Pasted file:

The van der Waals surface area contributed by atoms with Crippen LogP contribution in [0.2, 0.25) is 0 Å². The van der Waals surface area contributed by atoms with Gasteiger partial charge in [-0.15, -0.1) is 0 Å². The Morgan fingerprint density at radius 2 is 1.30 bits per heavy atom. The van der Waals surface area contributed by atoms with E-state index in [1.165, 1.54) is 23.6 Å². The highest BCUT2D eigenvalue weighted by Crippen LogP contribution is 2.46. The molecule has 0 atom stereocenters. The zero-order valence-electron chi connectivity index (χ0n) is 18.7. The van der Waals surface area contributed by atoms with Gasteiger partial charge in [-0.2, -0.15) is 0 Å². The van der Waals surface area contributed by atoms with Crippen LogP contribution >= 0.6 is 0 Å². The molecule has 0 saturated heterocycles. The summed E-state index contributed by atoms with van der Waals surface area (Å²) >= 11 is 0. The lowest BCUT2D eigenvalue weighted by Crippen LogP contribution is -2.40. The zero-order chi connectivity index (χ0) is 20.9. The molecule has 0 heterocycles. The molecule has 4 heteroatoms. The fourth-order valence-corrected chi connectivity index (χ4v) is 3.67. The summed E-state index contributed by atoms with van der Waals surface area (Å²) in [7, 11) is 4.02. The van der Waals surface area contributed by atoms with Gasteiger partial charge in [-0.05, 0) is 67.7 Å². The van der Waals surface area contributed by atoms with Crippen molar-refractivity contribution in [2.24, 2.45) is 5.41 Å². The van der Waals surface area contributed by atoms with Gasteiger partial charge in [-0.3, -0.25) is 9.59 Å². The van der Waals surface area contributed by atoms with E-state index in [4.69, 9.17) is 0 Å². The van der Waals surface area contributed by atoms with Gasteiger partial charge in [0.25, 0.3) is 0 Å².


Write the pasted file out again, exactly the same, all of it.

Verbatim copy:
The van der Waals surface area contributed by atoms with Crippen LogP contribution in [0.2, 0.25) is 0 Å². The van der Waals surface area contributed by atoms with Gasteiger partial charge in [-0.15, -0.1) is 0 Å². The Morgan fingerprint density at radius 2 is 1.30 bits per heavy atom. The van der Waals surface area contributed by atoms with E-state index in [1.165, 1.54) is 23.6 Å². The highest BCUT2D eigenvalue weighted by Crippen LogP contribution is 2.46. The molecule has 0 atom stereocenters. The zero-order valence-electron chi connectivity index (χ0n) is 18.7. The van der Waals surface area contributed by atoms with Gasteiger partial charge in [-0.2, -0.15) is 0 Å². The van der Waals surface area contributed by atoms with Crippen LogP contribution >= 0.6 is 0 Å². The molecule has 0 saturated heterocycles. The summed E-state index contributed by atoms with van der Waals surface area (Å²) >= 11 is 0. The lowest BCUT2D eigenvalue weighted by Crippen LogP contribution is -2.40. The zero-order chi connectivity index (χ0) is 20.9. The molecule has 0 heterocycles. The molecule has 4 heteroatoms. The fourth-order valence-corrected chi connectivity index (χ4v) is 3.67. The summed E-state index contributed by atoms with van der Waals surface area (Å²) in [7, 11) is 4.02. The van der Waals surface area contributed by atoms with Gasteiger partial charge in [-0.05, 0) is 67.7 Å². The van der Waals surface area contributed by atoms with Crippen molar-refractivity contribution in [2.24, 2.45) is 5.41 Å². The van der Waals surface area contributed by atoms with Gasteiger partial charge in [-0.3, -0.25) is 9.59 Å². The van der Waals surface area contributed by atoms with E-state index in [4.69, 9.17) is 0 Å². The van der Waals surface area contributed by atoms with Gasteiger partial charge in [0.25, 0.3) is 0 Å².